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Psychological Safety in Agile Teams

Software Craftsmanship Team Culture

Think back to the first time your code was under review. As the dread of receiving negative feedback looms over you, someone yells at you, “HEY! Don’t be scared. You need to feel safe”.

Unless you are a bot, chances are this does not make you feel any safer!

Psychological safety in a team is the belief that making mistakes, taking risks, and sharing ideas, opinions and concerns are acceptable, and the individuals who do so do not face repercussions or judgments.

The extent to which individuals feel safe in their work environment directly impacts their willingness to contribute as team players.

Psychological safety, as a belief, is very individual. You cannot directly control the level of safety any team member feels.

When teams feel psychologically safe, they embrace mistakes as learning opportunities and engage more in open communication.

What Reduces Psychological Safety?

In the coding world, fear of judgment and failure contribute to low psychological safety. During code reviews and pairing sessions, developers expose their way of working and unique thought processes. This could lead to their fear of being judged in terms of competence and the mistakes they make.

Some signs of decreased psychological safety could be -

  • Bias towards following processes as opposed to mastering practices and blaming the process when something goes wrong
  • Resistance to trying new things or taking risks
  • Not expressing ideas or speaking up during meetings and discussions
  • Hesitant to give feedback, only resorting to giving anonymous feedback
  • Fear of embracing failures and mistakes

Psychological Safety Improves During Co-creation

When developers work in isolation, they may make their code perfect over multiple iterations before publishing it.

This published code sets a very high standard for everyone else on the team. However, no one has seen or realized that the code seems to look spotless due to multiple iterations.

Co-creation lets you see the mistakes of others, their process, and finally, the outcome.

Once you can see others making mistakes, you feel safer making mistakes too!

Pairing, a practice in extreme programming and a type of co-creation allows team members to collaborate in coding activities, simultaneously seeing and accepting each other’s mistakes. It has a high impact on psychological safety.

When you co-create more, you start to feel psychologically safer.

The diagram above shows this cycle:

  • The more you co-create, the more you see others making mistakes
  • The more you see others making mistakes, the more you are open and accepting of errors
  • The more you accept mistakes, own and of others, the more everyone feels psychologically safe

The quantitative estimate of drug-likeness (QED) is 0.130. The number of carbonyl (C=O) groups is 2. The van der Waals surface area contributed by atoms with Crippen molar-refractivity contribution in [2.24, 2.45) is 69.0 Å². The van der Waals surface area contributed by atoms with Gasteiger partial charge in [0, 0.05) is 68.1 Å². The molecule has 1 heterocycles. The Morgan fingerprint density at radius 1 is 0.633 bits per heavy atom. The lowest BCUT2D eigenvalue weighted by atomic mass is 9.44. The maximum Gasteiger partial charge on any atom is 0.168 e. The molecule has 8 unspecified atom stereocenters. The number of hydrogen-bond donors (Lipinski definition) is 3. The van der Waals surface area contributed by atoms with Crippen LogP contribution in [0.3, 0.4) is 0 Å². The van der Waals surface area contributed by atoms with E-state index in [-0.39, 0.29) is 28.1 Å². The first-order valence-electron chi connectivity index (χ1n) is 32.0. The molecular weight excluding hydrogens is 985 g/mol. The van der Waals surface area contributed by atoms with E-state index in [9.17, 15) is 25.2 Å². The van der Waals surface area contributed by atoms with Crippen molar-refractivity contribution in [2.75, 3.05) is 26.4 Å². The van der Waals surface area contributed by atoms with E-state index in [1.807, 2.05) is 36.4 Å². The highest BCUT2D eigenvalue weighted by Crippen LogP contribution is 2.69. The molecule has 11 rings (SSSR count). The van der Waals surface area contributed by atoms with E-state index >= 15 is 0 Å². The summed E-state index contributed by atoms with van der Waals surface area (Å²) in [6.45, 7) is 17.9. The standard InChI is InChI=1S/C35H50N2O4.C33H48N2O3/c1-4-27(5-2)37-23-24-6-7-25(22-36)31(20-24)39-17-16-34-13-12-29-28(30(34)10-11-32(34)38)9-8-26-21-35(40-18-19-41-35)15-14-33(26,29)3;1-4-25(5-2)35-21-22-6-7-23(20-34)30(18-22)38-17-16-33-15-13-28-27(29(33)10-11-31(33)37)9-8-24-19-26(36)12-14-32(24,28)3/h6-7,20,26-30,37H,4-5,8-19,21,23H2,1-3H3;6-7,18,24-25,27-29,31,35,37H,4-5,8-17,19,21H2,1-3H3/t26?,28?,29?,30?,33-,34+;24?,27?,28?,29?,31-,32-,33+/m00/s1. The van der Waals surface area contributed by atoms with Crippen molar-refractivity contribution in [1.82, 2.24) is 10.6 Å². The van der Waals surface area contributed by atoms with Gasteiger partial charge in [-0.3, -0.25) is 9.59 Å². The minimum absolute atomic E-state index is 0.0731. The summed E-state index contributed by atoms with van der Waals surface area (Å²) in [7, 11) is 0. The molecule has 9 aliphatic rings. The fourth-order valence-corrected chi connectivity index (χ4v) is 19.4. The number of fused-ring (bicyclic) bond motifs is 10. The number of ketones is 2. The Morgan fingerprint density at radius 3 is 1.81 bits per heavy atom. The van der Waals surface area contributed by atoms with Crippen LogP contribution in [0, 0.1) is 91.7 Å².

• The more everyone feels safe, the more they co-create. The loop continues.

Reduce Batch Size to Increase Safety!

Kent Beck famously said, “Make it work, make it right, make it fast.” (In that order!).

A piece of code evolves as follows:

  1. It first solves a specific problem.
  2. It is then refactored to be maintainable.
  3. If necessary, it is changed to perform better.

In most organizations, these stages of evolution are not visible. Everyone directly sees the end state of the code through processes like pull requests(PRs).

As a result, others feel they must also showcase only their polished code, decreasing the likelihood of the entire team showing their work early in the SDLC.

So they wait on these changes until it piles up, resulting in a mountain of different work items batched together. As the batch size of PRs increases, so does the size of failures. Bigger the post-release issues, the more unsafe the developers feel!

Now, imagine you are continuously releasing small, incremental changes. You are automatically reducing the size of possible failures and thus the repercussions, aren’t you?

By draft PRs, teams are encouraged to see how code evolves from mediocre to “perfect,” i.e., seeing a piece of code go through multiple iterations. The developers also reduce the batch size by showcasing their work early and frequently.

The diagram above shows this cycle:

  • The bigger the size of the failure, the less safe someone feels
  • The less safe someone feels, the less likelihood of exposure to early work
  • The less likelihood of them exposing their work early, the larger the batch size becomes
  • The bigger the batch size, the higher the potential for failure, and the loop continues.

Combining both system diagrams gives you a better understanding of the levers or knobs that positively and negatively impact psychological safety.

  • Pairing helps increase psychological safety as developers are open about their mistakes.
  • Draft PRs help increase safety and decrease batch sizes.
  • Sharing and learning from failures increases the psychological safety of a team.
  • Higher psychological safety leads to a willingness to receive mentorship and improve technical competency.


Overlooking psychological safety leads to many consequences in different areas of a company. Unsafe employees feel unfulfilled and contribute to work poorly, affecting an organization’s quality of work and customer happiness.

As a first step, team leaders can lead by example. Acknowledging mistakes and actively seeking and implementing feedback is how you instill confidence in others to do the same.

This slowly moves the needle towards creating a productive and harmonious work environment where nobody feels penalized for making mistakes or restricted from sharing what’s on their mind.

Thanks to Dragan Stepanovic for the inspiration for this blog.

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